Les Lang | EurekAlert!
Further information:

More articles from Studies and Analyses:

nachricht Diagnoses: When Are Several Opinions Better Than One?
19.07.2016 | Max-Planck-Institut für Bildungsforschung

nachricht High in calories and low in nutrients when adolescents share pictures of food online
07.04.2016 | University of Gothenburg

All articles from Studies and Analyses >>>

The most recent press releases about innovation >>>

Die letzten 5 Focus-News des innovations-reports im Überblick:

Im Focus: New 3-D wiring technique brings scalable quantum computers closer to reality

Researchers from the Institute for Quantum Computing (IQC) at the University of Waterloo led the development of a new extensible wiring technique capable of controlling superconducting quantum bits, representing a significant step towards to the realization of a scalable quantum computer.

"The quantum socket is a wiring method that uses three-dimensional wires based on spring-loaded pins to address individual qubits," said Jeremy Béjanin, a PhD...

Im Focus: Scientists develop a semiconductor nanocomposite material that moves in response to light

In a paper in Scientific Reports, a research team at Worcester Polytechnic Institute describes a novel light-activated phenomenon that could become the basis for applications as diverse as microscopic robotic grippers and more efficient solar cells.

A research team at Worcester Polytechnic Institute (WPI) has developed a revolutionary, light-activated semiconductor nanocomposite material that can be used...

Im Focus: Diamonds aren't forever: Sandia, Harvard team create first quantum computer bridge

By forcefully embedding two silicon atoms in a diamond matrix, Sandia researchers have demonstrated for the first time on a single chip all the components needed to create a quantum bridge to link quantum computers together.

"People have already built small quantum computers," says Sandia researcher Ryan Camacho. "Maybe the first useful one won't be a single giant quantum computer...

Im Focus: New Products - Highlights of COMPAMED 2016

COMPAMED has become the leading international marketplace for suppliers of medical manufacturing. The trade fair, which takes place every November and is co-located to MEDICA in Dusseldorf, has been steadily growing over the past years and shows that medical technology remains a rapidly growing market.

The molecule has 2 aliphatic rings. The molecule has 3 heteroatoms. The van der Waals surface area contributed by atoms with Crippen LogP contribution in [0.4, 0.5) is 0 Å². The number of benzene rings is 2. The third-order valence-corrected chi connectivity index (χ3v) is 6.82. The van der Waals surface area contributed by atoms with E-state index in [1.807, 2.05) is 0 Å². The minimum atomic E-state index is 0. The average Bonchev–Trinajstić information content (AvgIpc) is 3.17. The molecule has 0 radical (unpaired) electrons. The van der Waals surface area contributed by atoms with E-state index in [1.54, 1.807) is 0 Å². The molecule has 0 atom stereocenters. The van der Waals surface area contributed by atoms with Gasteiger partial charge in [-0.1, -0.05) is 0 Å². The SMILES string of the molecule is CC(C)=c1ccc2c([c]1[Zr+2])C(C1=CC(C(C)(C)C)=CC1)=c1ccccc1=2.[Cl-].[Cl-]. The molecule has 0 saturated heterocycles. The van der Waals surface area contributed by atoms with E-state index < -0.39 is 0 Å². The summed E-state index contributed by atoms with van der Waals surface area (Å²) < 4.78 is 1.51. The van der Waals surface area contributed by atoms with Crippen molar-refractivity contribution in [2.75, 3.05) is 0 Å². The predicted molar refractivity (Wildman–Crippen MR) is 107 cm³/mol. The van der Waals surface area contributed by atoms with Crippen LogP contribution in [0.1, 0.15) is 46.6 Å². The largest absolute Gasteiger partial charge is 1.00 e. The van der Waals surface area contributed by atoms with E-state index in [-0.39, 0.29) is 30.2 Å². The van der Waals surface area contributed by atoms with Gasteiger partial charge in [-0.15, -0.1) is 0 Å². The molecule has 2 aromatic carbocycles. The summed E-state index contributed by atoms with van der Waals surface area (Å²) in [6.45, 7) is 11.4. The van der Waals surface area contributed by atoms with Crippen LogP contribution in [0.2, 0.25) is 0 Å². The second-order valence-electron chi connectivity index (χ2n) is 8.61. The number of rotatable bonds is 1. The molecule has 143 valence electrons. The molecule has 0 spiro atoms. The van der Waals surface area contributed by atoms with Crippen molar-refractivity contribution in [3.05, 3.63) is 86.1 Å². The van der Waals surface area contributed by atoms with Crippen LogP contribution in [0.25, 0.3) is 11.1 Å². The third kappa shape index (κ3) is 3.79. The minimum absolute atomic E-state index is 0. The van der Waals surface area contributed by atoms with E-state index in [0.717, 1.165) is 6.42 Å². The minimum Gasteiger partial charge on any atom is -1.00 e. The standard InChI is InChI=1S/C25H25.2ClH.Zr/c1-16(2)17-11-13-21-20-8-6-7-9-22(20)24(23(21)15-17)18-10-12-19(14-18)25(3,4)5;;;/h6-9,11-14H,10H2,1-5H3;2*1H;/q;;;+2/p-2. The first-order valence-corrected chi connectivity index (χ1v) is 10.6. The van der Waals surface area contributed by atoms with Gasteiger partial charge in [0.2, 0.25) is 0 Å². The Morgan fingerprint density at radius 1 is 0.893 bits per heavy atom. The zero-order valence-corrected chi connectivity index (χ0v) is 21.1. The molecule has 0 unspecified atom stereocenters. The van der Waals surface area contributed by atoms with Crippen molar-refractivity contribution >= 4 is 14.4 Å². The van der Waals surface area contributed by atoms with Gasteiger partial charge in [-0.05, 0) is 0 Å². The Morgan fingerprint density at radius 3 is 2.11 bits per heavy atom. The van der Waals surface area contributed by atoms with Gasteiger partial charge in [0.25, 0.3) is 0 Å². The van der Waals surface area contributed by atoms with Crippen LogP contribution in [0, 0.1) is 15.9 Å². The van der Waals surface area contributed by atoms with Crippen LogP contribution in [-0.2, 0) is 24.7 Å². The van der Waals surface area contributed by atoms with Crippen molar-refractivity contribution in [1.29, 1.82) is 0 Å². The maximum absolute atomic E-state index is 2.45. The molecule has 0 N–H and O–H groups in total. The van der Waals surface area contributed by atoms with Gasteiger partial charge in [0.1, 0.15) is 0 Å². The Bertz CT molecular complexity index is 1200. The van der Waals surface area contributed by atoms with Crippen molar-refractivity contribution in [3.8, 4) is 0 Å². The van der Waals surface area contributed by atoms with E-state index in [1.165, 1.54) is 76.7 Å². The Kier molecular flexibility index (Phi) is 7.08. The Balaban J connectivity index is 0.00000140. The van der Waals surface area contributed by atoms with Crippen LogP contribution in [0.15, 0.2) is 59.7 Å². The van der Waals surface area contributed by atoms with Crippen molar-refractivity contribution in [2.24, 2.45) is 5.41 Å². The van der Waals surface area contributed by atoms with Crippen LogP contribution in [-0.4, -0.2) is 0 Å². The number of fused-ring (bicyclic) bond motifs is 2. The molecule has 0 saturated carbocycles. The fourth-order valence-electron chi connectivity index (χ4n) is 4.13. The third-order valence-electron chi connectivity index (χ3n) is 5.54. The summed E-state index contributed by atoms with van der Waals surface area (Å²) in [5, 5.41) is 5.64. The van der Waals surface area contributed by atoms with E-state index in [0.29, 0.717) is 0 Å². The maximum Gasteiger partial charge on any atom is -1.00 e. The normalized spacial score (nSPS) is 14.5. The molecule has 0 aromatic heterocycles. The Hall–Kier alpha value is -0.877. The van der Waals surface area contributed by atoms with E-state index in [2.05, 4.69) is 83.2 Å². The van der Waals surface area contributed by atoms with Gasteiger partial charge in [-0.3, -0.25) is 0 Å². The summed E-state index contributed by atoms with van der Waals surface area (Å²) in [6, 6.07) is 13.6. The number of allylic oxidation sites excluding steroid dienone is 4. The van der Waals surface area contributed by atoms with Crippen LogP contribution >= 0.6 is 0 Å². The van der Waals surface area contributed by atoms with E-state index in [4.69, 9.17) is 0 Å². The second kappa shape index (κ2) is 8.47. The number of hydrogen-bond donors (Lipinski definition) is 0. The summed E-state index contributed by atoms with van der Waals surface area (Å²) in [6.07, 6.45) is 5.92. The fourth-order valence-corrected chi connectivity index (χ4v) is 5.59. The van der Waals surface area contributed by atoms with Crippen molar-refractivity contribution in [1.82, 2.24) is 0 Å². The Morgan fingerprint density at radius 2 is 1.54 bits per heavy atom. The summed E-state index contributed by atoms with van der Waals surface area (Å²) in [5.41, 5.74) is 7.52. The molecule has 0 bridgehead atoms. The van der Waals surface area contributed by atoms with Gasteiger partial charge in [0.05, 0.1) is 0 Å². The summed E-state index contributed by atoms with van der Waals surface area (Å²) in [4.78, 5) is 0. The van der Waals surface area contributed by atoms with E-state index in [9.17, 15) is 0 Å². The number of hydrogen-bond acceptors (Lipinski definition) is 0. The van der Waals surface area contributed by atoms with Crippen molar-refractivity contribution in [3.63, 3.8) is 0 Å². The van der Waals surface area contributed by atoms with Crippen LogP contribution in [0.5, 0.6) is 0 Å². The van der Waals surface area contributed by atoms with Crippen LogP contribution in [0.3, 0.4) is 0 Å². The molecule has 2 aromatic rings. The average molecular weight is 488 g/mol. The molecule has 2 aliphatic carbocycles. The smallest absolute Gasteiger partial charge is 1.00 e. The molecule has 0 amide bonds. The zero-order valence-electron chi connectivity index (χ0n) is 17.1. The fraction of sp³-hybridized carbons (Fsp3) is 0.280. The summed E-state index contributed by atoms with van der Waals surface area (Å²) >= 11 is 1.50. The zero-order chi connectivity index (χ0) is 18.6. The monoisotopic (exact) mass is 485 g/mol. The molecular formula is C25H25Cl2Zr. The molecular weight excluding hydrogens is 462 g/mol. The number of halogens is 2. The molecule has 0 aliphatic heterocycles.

In 2016, the joint pavilion by the IVAM Microtechnology Network, the Product Market “High-tech for Medical Devices”, will be located in Hall 8a again and will...

Im Focus: Ultra-thin ferroelectric material for next-generation electronics

'Ferroelectric' materials can switch between different states of electrical polarization in response to an external electric field. This flexibility means they show promise for many applications, for example in electronic devices and computer memory. Current ferroelectric materials are highly valued for their thermal and chemical stability and rapid electro-mechanical responses, but creating a material that is scalable down to the tiny sizes needed for technologies like silicon-based semiconductors (Si-based CMOS) has proven challenging.

Now, Hiroshi Funakubo and co-workers at the Tokyo Institute of Technology, in collaboration with researchers across Japan, have conducted experiments to...

All Focus news of the innovation-report >>>



Event News

#IC2S2: When Social Science meets Computer Science - GESIS will host the IC2S2 conference 2017

14.10.2016 | Event News

Agricultural Trade Developments and Potentials in Central Asia and the South Caucasus

14.10.2016 | Event News

World Health Summit – Day Three: A Call to Action

12.10.2016 | Event News

Latest News

Resolving the mystery of preeclampsia

21.10.2016 | Health and Medicine

Stanford researchers create new special-purpose computer that may someday save us billions

21.10.2016 | Information Technology

From ancient fossils to future cars

21.10.2016 | Materials Sciences

More VideoLinks >>>